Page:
Can the platform be compatible? Performance in the era of Kovid-19

While normalcy was returning to every sphere of showbiz after the second wave of the pandemic, the foundation of the theater circuit remained firm. The question of whether it could get back on its feet troubled many, including thespians who had been performing for decades.

Yet, through online plays, audiobook performances, and live reading sessions, the stage never really took off. In the midst of the uncertainty and panic that formed the initial cacophony predicting its demise, an adaptive audience opened up to experiments and calmed the atmosphere of panic.

Naseeruddin Shah performing Dear Lear with Ratna Pathak Shah at Prithvi Theatre, Mumbai.

For Makrand Deshpande, his reading sessions at home inspired him to work on new scripts after the end of the first wave. “In the first lockdown, I felt the urge to read an autobiography written by Mahatma Gandhi: The Story of My Experiments with Truth, and this forced me to do a one-man show on Gandhi after the first lockdown opened. During the second lockdown, I felt the need to write about Krishna and I performed with sitar player Niladari Kumar as the second lockdown ended,” says the 55-year-old.

Sir Sir Sarla… is a popular play by Makarand Deshpande, starring Aahana Kumra.

For actor Naseeruddin Shah, it was a unique moment in his long and illustrious career. “I’m not used to taking long breaks from shooting,” he says, “it was creatively satisfying that I was able to read a lot of things that were on my to-do list and that of my family and I did many performances online. Which I found very pleasant.”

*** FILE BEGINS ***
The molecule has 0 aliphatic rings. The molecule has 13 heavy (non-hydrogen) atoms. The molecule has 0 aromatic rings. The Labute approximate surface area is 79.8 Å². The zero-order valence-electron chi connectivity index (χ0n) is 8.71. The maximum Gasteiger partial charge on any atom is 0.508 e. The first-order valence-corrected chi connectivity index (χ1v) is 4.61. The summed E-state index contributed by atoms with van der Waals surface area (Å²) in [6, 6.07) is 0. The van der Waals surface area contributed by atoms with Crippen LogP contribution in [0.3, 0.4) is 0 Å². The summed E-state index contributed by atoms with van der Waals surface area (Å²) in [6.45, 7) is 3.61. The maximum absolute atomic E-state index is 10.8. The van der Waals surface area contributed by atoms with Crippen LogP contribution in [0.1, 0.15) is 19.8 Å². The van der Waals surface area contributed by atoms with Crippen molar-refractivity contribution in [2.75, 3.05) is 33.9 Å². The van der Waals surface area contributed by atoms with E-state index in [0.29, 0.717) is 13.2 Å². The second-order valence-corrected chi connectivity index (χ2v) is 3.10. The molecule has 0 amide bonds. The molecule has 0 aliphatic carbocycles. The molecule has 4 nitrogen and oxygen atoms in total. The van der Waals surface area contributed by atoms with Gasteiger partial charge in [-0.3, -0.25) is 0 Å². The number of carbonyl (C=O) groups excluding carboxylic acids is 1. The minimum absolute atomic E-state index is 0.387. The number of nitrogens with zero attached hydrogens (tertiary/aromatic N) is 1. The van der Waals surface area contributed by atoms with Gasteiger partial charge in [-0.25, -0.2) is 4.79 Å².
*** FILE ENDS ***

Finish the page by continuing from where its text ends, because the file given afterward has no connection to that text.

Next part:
Shah saw this period as an aspect of how unpredictable life can be. Even at the age of 71, he was being introduced to new experiences. “What I found challenging and instructive about performing online is that you can’t see or hear the audience. In any case, for me, even with live audiences, my joy in my work is not driven by their reactions,” he adds.

Actor Manav Kaul, 45, was perhaps the first witness to the outbreak of the pandemic when the start of his new play, Giving Up on Godot, was halted in its tracks. “The theater was really badly hit. Those who were doing theatre, went on to do other things. Now, bringing them back is a tough task,” he feels.

Manav Kaul in Chuchal.

Shah feels that what turned into a peculiar chapter in the history of theatre, it was because of its adaptive nature. “Mumbai has a long tradition of theater performances. Dramas in many languages ​​have flourished here for over a hundred years. Kolkata and Bangalore also have strong traditions of theatre. Overall, theater will survive as long as people feel the need to listen and talk to each other,” he predicts.

Kaul’s concern is for smaller towns as they may be the ones that will find it difficult to get back up. “When it comes to Mumbai, it is a very dependable city. Theater audiences are very loyal. Especially in times like these, people want to come back to art theater etc. But smaller cities will find it a bit difficult,” he says, hoping that 2022, will provide much-needed relief.

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